Despite its crippling shyness and propensity to sleep through much of the koala-spotting excitement, there are opportunities to spot koalas in the wild as you travel around Victoria.

Find them in the forks

The koala spends much of its time in the high forks of eucalyptus tree branches, so adjust your vision and hone in on the treetop hotspots to see koalas dozing in the trees, especially in Gippsland and on the Great Ocean Road.

Some furry facts

While eucalyptus is obviously delicious and has a sufficiently high water content to ensure koalas only need to drink occasionally, it provides few nutrients. As a result koalas sleep for around 20 hours a day and move sluggishly when they're awake. A marsupial and closely related to the wombat, the asocial koala weans its joey at 12 months and sends it out to find its own way in the world.

Koalas in Victoria

Victoria's koala population has grown steadily compared to other Australian states. The moist, temperate climate suits the furballs, which grow up to 14 kilograms, while their northern relatives are only around eight kilograms and have shorter thinner fur.

The Great Ocean Road is prime koala spotting territory, along with the route to the lighthouse at Cape Otway. A short ferry ride from Paynesville in Gippsland will get you to nearby Raymond Island, where you can see koalas lazing about in the trees along the Raymond Island Koala Walk. Finally, the relatively undeveloped French Island, in Western Port Bay, is home to a sizeable and healthy population of wild koalas and well worth a visit.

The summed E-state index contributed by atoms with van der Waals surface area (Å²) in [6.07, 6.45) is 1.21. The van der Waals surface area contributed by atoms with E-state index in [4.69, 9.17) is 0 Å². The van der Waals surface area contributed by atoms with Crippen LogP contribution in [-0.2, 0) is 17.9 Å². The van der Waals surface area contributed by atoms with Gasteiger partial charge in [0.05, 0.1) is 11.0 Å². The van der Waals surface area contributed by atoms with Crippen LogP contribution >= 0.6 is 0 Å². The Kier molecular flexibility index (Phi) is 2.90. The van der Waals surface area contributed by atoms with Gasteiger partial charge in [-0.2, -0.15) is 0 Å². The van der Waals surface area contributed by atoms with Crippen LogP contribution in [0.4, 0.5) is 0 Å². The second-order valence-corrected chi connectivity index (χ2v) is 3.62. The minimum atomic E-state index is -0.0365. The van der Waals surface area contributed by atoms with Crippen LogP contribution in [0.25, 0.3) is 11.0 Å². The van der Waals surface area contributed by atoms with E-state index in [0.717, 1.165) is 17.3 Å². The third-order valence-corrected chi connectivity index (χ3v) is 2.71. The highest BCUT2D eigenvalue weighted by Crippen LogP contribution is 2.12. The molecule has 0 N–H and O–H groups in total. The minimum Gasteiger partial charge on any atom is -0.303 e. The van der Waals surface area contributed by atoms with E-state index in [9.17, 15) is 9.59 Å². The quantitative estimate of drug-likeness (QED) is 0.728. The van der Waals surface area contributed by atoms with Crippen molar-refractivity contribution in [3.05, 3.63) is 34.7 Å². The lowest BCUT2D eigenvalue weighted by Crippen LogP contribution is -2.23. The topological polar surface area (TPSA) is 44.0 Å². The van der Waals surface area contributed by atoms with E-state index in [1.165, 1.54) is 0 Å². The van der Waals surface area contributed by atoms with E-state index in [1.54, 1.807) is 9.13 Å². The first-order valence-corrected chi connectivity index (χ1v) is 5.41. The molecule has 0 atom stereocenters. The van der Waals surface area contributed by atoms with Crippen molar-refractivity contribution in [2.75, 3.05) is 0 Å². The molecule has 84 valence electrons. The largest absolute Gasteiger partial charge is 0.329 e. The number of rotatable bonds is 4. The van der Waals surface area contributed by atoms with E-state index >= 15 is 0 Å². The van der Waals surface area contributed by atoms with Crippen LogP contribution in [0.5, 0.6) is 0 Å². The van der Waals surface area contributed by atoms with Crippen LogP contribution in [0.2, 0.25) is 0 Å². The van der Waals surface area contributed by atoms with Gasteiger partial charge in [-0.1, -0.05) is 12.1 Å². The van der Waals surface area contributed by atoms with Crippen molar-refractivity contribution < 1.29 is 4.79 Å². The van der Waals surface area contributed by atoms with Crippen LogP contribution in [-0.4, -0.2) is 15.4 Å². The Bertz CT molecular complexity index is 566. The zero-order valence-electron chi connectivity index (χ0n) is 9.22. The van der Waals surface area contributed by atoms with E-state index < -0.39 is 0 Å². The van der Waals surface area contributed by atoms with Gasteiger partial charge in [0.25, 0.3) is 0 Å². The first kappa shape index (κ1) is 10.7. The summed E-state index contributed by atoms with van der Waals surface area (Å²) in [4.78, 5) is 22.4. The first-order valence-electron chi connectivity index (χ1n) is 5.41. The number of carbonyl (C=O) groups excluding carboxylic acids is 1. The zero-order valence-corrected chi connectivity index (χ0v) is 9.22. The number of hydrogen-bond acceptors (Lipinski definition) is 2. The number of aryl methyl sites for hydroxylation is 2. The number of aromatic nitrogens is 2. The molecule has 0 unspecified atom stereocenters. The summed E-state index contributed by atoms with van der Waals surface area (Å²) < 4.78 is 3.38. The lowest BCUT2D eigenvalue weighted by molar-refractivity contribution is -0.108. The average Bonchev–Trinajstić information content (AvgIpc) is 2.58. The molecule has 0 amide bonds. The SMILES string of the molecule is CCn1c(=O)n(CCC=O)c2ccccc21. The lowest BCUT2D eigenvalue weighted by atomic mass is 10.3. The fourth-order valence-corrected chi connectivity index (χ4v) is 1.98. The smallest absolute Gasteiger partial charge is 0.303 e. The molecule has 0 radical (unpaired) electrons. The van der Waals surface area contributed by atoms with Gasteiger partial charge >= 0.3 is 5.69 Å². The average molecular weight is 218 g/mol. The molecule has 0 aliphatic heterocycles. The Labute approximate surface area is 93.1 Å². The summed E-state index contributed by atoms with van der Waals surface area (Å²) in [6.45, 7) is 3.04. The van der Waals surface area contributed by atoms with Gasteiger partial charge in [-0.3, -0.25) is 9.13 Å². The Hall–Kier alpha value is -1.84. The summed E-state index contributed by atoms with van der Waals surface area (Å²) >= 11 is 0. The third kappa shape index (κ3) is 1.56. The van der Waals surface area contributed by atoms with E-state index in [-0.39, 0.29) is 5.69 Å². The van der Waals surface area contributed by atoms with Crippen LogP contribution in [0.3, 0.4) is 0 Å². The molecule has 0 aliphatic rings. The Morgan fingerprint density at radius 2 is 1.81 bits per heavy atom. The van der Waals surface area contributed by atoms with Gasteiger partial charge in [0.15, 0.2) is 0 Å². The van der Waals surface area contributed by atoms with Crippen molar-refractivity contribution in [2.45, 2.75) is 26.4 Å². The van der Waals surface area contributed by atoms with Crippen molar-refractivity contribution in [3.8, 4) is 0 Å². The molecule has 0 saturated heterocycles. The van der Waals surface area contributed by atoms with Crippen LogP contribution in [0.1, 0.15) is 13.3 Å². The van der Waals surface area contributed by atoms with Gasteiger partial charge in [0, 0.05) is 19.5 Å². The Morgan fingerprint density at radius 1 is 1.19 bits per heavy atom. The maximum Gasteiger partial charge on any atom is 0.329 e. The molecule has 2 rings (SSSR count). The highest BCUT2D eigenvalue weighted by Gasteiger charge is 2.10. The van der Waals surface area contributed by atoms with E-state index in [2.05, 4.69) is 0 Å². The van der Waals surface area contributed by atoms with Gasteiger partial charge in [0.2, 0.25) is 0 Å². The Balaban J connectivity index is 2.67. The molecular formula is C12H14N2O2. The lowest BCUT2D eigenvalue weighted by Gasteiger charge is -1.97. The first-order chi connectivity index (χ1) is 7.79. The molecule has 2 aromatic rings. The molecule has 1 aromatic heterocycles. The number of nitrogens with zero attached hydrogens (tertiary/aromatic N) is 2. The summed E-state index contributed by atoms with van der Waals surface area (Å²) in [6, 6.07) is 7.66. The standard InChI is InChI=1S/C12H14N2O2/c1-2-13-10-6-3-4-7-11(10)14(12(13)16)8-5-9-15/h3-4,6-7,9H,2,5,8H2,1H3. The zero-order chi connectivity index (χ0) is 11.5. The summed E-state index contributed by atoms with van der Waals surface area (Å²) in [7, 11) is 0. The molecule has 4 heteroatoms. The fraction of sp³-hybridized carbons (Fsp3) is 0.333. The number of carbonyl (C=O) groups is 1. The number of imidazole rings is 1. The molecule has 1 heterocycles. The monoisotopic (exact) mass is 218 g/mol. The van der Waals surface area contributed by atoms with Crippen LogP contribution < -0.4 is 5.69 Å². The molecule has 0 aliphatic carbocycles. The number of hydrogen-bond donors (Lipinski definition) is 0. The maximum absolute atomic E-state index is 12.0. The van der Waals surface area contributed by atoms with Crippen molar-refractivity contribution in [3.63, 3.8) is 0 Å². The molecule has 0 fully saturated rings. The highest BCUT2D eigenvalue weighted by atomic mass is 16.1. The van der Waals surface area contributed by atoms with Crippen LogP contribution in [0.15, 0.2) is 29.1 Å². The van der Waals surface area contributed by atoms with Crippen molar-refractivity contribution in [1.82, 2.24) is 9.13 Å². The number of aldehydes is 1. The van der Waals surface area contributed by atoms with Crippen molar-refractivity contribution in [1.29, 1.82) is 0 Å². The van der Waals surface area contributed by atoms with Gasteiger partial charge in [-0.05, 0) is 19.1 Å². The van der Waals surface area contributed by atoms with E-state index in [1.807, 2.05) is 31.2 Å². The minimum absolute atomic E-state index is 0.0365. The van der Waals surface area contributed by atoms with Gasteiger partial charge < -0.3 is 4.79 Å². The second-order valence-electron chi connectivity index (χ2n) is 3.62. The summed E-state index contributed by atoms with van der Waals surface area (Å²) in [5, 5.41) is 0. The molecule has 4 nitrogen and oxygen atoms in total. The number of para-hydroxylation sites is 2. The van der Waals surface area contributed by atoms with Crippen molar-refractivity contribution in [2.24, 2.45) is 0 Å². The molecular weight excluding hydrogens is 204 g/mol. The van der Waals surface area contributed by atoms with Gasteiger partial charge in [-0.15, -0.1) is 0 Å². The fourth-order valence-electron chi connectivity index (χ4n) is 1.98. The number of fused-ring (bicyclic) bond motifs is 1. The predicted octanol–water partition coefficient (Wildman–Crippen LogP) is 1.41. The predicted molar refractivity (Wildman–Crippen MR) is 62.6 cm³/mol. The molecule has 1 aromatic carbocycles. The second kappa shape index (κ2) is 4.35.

For a guaranteed sighting of a koala and a chance to see them from their treetop vantage point, visit Healesville Sanctuary and the Koala Conservation Centre on Phillip Island. Maru Koala and Animal Park in Gippsland lets you get up close to koalas, and you can actually cuddle a koala at certain times at Moonlit Sanctuary Wildlife Conservation Park on the Mornington Peninsula. The Melbourne Zoo's koala viewing area is also a highlight.

Take care

Koalas have been known to topple from trees. They usually survive falls and immediately climb back up, but injuries and deaths from falls do occur, particularly by speeding cars, so take care on the roads.

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